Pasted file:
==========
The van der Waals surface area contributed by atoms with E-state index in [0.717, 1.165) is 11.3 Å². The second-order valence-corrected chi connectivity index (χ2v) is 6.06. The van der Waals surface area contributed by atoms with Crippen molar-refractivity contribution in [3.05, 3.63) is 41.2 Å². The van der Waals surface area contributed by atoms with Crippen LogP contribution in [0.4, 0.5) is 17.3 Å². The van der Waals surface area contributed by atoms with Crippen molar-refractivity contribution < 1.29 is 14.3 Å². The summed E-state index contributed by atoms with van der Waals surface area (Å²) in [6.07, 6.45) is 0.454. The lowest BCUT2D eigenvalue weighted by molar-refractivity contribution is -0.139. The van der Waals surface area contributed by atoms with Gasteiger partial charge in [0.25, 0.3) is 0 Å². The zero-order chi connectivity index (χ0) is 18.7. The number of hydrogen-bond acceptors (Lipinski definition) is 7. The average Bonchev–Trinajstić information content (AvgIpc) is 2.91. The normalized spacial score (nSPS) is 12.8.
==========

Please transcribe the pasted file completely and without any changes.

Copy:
The van der Waals surface area contributed by atoms with E-state index in [0.717, 1.165) is 11.3 Å². The second-order valence-corrected chi connectivity index (χ2v) is 6.06. The van der Waals surface area contributed by atoms with Crippen molar-refractivity contribution in [3.05, 3.63) is 41.2 Å². The van der Waals surface area contributed by atoms with Crippen LogP contribution in [0.4, 0.5) is 17.3 Å². The van der Waals surface area contributed by atoms with Crippen molar-refractivity contribution < 1.29 is 14.3 Å². The summed E-state index contributed by atoms with van der Waals surface area (Å²) in [6.07, 6.45) is 0.454. The lowest BCUT2D eigenvalue weighted by molar-refractivity contribution is -0.139. The van der Waals surface area contributed by atoms with Gasteiger partial charge in [0.25, 0.3) is 0 Å². The zero-order chi connectivity index (χ0) is 18.7. The number of hydrogen-bond acceptors (Lipinski definition) is 7. The average Bonchev–Trinajstić information content (AvgIpc) is 2.91. The normalized spacial score (nSPS) is 12.8.